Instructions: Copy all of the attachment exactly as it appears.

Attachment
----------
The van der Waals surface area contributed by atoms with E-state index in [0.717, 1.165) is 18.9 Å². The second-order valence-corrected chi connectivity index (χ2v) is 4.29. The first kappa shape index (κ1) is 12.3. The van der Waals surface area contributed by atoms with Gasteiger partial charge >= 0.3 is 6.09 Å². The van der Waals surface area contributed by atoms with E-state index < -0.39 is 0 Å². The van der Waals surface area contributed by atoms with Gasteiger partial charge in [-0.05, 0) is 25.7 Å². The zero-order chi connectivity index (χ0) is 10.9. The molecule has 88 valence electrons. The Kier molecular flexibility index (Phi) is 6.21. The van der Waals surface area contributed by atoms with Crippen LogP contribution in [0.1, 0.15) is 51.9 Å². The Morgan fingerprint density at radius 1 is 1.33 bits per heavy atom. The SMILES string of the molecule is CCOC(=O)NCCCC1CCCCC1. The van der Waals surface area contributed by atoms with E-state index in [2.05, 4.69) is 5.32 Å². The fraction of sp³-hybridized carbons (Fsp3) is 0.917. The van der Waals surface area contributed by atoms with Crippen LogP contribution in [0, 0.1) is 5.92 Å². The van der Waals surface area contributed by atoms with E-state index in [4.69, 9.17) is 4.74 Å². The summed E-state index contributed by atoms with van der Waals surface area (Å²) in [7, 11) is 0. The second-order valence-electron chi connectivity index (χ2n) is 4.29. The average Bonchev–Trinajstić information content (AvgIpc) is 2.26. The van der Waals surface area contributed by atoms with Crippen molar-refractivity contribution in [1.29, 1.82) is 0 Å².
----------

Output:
The van der Waals surface area contributed by atoms with E-state index in [0.717, 1.165) is 18.9 Å². The second-order valence-corrected chi connectivity index (χ2v) is 4.29. The first kappa shape index (κ1) is 12.3. The van der Waals surface area contributed by atoms with Gasteiger partial charge >= 0.3 is 6.09 Å². The van der Waals surface area contributed by atoms with E-state index < -0.39 is 0 Å². The van der Waals surface area contributed by atoms with Gasteiger partial charge in [-0.05, 0) is 25.7 Å². The zero-order chi connectivity index (χ0) is 10.9. The molecule has 88 valence electrons. The Kier molecular flexibility index (Phi) is 6.21. The van der Waals surface area contributed by atoms with Crippen LogP contribution in [0.1, 0.15) is 51.9 Å². The Morgan fingerprint density at radius 1 is 1.33 bits per heavy atom. The SMILES string of the molecule is CCOC(=O)NCCCC1CCCCC1. The van der Waals surface area contributed by atoms with E-state index in [2.05, 4.69) is 5.32 Å². The fraction of sp³-hybridized carbons (Fsp3) is 0.917. The van der Waals surface area contributed by atoms with Crippen LogP contribution in [0, 0.1) is 5.92 Å². The van der Waals surface area contributed by atoms with E-state index in [4.69, 9.17) is 4.74 Å². The summed E-state index contributed by atoms with van der Waals surface area (Å²) in [7, 11) is 0. The second-order valence-electron chi connectivity index (χ2n) is 4.29. The average Bonchev–Trinajstić information content (AvgIpc) is 2.26. The van der Waals surface area contributed by atoms with Crippen molar-refractivity contribution in [1.29, 1.82) is 0 Å².